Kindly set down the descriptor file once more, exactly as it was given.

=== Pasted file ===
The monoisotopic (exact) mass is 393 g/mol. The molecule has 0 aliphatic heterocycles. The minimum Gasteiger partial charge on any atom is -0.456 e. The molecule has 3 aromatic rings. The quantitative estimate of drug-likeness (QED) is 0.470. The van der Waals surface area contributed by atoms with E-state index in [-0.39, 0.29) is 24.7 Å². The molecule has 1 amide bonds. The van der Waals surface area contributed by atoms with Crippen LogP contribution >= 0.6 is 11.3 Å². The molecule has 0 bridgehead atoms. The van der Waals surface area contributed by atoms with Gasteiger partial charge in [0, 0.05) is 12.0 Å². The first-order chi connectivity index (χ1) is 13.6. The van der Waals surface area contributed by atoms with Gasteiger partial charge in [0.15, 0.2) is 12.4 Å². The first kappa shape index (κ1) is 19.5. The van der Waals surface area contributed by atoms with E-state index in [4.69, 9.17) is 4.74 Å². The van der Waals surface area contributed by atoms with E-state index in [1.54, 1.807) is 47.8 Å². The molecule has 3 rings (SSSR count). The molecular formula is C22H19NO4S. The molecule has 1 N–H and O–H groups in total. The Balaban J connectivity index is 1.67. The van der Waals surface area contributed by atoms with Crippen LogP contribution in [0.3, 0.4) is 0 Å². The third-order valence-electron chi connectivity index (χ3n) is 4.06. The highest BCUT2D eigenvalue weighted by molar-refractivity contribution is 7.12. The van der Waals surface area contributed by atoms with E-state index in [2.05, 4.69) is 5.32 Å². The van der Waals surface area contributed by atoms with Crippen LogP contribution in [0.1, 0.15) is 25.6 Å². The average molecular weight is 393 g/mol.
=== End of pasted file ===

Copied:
The monoisotopic (exact) mass is 393 g/mol. The molecule has 0 aliphatic heterocycles. The minimum Gasteiger partial charge on any atom is -0.456 e. The molecule has 3 aromatic rings. The quantitative estimate of drug-likeness (QED) is 0.470. The van der Waals surface area contributed by atoms with E-state index in [-0.39, 0.29) is 24.7 Å². The molecule has 1 amide bonds. The van der Waals surface area contributed by atoms with Crippen LogP contribution >= 0.6 is 11.3 Å². The molecule has 0 bridgehead atoms. The van der Waals surface area contributed by atoms with Gasteiger partial charge in [0, 0.05) is 12.0 Å². The first-order chi connectivity index (χ1) is 13.6. The van der Waals surface area contributed by atoms with Gasteiger partial charge in [0.15, 0.2) is 12.4 Å². The first kappa shape index (κ1) is 19.5. The van der Waals surface area contributed by atoms with E-state index in [4.69, 9.17) is 4.74 Å². The van der Waals surface area contributed by atoms with E-state index in [1.54, 1.807) is 47.8 Å². The molecule has 3 rings (SSSR count). The molecular formula is C22H19NO4S. The molecule has 1 N–H and O–H groups in total. The Balaban J connectivity index is 1.67. The van der Waals surface area contributed by atoms with Crippen LogP contribution in [0.3, 0.4) is 0 Å². The third-order valence-electron chi connectivity index (χ3n) is 4.06. The highest BCUT2D eigenvalue weighted by molar-refractivity contribution is 7.12. The van der Waals surface area contributed by atoms with E-state index in [2.05, 4.69) is 5.32 Å². The van der Waals surface area contributed by atoms with Crippen LogP contribution in [0.1, 0.15) is 25.6 Å². The average molecular weight is 393 g/mol.